The research, published in Science today, demonstrates the feasibility of extracting DNA from sedimentary samples to confirm the presence of ancient hominins, even when no bones or other physical remains are found.

“By retrieving hominin DNA from sediments, we can detect the presence of hominin groups at sites and in areas, where this cannot be achieved with other methods.”, said Svante Pääbo, Director of the Evolutionary Genetics department at the Max Planck Institute for Evolutionary Anthropology and co-author of the study.

“This shows that DNA analyses of sediments are a very useful archaeological procedure, which, may, become routine in the future.” ω.

Whatever Your Field of Work and Wherever in the World You are, Please, Make a Choice to Do All You Can to Seek and Demand the End of Death Penalty For It is Your Business What is Done in Your Name. The Law That Makes Humans Take Part in Taking Human Lives and That Permits and Kills Human Lives is No Law. It is the Rule of the Jungle Where Law Does Not Exist. The Humanion

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Discover and Decipher: The Lost Writing of the Inkas: What Did They Write About

Collata coloured khipu cords. Image: University of St Andrews


|| April 21: 2017: University of St Andrews News || ά. The lost 'written' language of the Inkas, which used twists of coloured animal hair rather than ink and paper, has been partially deciphered by an anthropologist at the University of St Andrews, potentially shedding light on the mysterious South American civilisation. Dr Sabine Hyland, of the School of Philosophy, Anthropology and Film Studies at the University, has managed to translate the meaning of some names recorded on these twisted cords, which are known as 'khipus'.

This discovery opens up the possibility of deciphering the mysterious Inka string writing, which would dramatically increase the current understanding of Inka civilization, the largest indigenous empire of the Americas. It had already been established that the khipus, which are made using cotton or different coloured fibre from animals, such as alpacas, llamas and deer, were used by the Inkas to record numerical accounts but until recently, there was no evidence that they had been used to record narratives.

However, Dr Hyland has now discovered that the khipus were used in a logosyllabic system like Classic Mayan, where each logo, in this case a, khipu pendant cord, represents a phonetic syllable, the first evidence that the Inkas possessed phonetic writing.

She has managed to phonetically decipher two lineage names on the khipus so far and is continuing field and archival research to decipher the rest. Dr Hyland was able to make her discovery after being granted the rare opportunity to examine two logosyllabic khipus, guarded by residents of the remote village of San Juan de Collata in the Peruvian Andes, in research funded by the National Geographic Society.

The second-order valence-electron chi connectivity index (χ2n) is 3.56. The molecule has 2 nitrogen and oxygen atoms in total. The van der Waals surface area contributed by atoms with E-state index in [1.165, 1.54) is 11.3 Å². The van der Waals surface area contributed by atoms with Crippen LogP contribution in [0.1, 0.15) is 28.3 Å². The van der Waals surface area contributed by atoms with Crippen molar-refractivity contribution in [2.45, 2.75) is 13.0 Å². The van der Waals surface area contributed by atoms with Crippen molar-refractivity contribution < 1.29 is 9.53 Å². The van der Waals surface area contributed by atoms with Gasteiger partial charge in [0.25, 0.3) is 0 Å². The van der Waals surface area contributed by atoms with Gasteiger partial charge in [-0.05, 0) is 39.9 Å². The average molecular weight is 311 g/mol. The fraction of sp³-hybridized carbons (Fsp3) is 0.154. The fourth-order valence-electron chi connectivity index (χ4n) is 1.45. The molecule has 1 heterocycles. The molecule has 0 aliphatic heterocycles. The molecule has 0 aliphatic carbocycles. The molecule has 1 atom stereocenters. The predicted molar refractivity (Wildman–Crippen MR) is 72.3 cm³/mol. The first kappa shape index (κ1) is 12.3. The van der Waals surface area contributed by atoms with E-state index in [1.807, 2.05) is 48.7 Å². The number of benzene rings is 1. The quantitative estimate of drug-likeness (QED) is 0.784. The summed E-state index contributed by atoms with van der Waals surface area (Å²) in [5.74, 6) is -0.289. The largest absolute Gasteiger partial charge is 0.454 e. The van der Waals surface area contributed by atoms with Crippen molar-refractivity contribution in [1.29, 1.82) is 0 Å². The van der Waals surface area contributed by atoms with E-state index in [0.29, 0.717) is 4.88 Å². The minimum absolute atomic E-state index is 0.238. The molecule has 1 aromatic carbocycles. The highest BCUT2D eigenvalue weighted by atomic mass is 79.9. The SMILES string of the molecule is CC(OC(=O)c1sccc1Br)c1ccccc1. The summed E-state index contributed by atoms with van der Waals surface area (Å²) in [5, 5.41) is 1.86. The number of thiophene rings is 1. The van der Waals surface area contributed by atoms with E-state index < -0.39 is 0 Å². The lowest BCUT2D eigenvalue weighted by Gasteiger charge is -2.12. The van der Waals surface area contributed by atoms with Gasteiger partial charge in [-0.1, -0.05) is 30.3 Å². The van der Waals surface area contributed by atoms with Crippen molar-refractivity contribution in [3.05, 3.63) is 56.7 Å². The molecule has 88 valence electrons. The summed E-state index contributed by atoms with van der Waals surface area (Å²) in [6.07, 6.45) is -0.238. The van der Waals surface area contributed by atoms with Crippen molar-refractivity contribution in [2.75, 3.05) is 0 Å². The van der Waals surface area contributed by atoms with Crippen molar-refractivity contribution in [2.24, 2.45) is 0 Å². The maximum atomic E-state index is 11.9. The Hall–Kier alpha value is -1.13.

Village authorities invited Hyland to examine their khipus, which were created in the 18th century as letters exchanged by local leaders in a revolt against Spanish authority and are the only Andean phonetic khipus ever identified.

The Collata khipus, as they are known, contrast sharply with the regional accounting, khipus. They are the first ever reliably identified as narrative epistles by the descendants of their creators and indicate a widespread, shared writing system, used in the Huarochiri province in the 18th century.

Analysis of the khipus showed that they contained 95 different symbols, a quantity within the range of logosyllabic writing systems and notably, more symbols than in regional accounting khipus. At the end of each khipu, three-cord sequences of distinct colours, fibres and ply direction appear to represent lineage, 'ayllu' names.

The Collata khipus express syllables in a profoundly Andean fashion, using differences among the fibres of various animals, such as vicuña, alpaca and deer to indicate meaning. The reader must often feel the cords by hand to distinguish the fibre sources of these three-dimensional texts.

Collata khipus share unique structural features with Inka animal fibre khipus, underscoring the continuity between Inka woollen khipus and the Collata ones. The epistolary khipus of Collata indicate that Andean khipus could constitute an intelligible writing system. ω.

Whatever Your Field of Work and Wherever in the World You are, Please, Make a Choice to Do All You Can to Seek and Demand the End of Death Penalty For It is Your Business What is Done in Your Name. The Law That Makes Humans Take Part in Taking Human Lives and That Permits and Kills Human Lives is No Law. It is the Rule of the Jungle Where Law Does Not Exist. The Humanion